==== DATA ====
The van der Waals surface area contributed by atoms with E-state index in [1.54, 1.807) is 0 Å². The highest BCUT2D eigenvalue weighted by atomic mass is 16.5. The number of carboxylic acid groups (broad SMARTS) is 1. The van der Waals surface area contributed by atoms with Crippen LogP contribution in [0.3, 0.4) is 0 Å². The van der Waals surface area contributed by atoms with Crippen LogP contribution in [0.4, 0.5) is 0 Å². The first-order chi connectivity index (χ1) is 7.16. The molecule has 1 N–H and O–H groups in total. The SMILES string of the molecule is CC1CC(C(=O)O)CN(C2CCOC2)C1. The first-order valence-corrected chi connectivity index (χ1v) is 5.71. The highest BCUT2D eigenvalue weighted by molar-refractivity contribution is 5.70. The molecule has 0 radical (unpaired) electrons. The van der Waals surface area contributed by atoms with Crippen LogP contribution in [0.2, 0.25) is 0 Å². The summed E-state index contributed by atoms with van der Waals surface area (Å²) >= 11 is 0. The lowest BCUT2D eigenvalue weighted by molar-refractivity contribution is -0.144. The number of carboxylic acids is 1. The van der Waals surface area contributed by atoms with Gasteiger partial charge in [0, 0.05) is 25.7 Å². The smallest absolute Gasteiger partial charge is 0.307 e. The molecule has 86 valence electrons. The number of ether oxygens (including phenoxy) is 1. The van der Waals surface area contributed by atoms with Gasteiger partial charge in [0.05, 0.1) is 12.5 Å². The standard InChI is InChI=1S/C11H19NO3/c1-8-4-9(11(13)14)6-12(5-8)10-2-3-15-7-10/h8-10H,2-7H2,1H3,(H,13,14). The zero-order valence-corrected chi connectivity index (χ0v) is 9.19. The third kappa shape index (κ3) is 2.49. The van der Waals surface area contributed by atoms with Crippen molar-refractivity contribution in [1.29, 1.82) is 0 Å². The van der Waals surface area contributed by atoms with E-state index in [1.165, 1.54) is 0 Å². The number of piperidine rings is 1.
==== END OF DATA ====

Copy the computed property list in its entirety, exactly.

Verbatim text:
The van der Waals surface area contributed by atoms with E-state index in [1.54, 1.807) is 0 Å². The highest BCUT2D eigenvalue weighted by atomic mass is 16.5. The number of carboxylic acid groups (broad SMARTS) is 1. The van der Waals surface area contributed by atoms with Crippen LogP contribution in [0.3, 0.4) is 0 Å². The van der Waals surface area contributed by atoms with Crippen LogP contribution in [0.4, 0.5) is 0 Å². The first-order chi connectivity index (χ1) is 7.16. The molecule has 1 N–H and O–H groups in total. The SMILES string of the molecule is CC1CC(C(=O)O)CN(C2CCOC2)C1. The first-order valence-corrected chi connectivity index (χ1v) is 5.71. The highest BCUT2D eigenvalue weighted by molar-refractivity contribution is 5.70. The molecule has 0 radical (unpaired) electrons. The van der Waals surface area contributed by atoms with Crippen LogP contribution in [0.2, 0.25) is 0 Å². The summed E-state index contributed by atoms with van der Waals surface area (Å²) >= 11 is 0. The lowest BCUT2D eigenvalue weighted by molar-refractivity contribution is -0.144. The number of carboxylic acids is 1. The van der Waals surface area contributed by atoms with Gasteiger partial charge in [0, 0.05) is 25.7 Å². The smallest absolute Gasteiger partial charge is 0.307 e. The molecule has 86 valence electrons. The number of ether oxygens (including phenoxy) is 1. The van der Waals surface area contributed by atoms with Gasteiger partial charge in [0.05, 0.1) is 12.5 Å². The standard InChI is InChI=1S/C11H19NO3/c1-8-4-9(11(13)14)6-12(5-8)10-2-3-15-7-10/h8-10H,2-7H2,1H3,(H,13,14). The zero-order valence-corrected chi connectivity index (χ0v) is 9.19. The third kappa shape index (κ3) is 2.49. The van der Waals surface area contributed by atoms with Crippen molar-refractivity contribution in [1.29, 1.82) is 0 Å². The van der Waals surface area contributed by atoms with E-state index in [1.165, 1.54) is 0 Å². The number of piperidine rings is 1.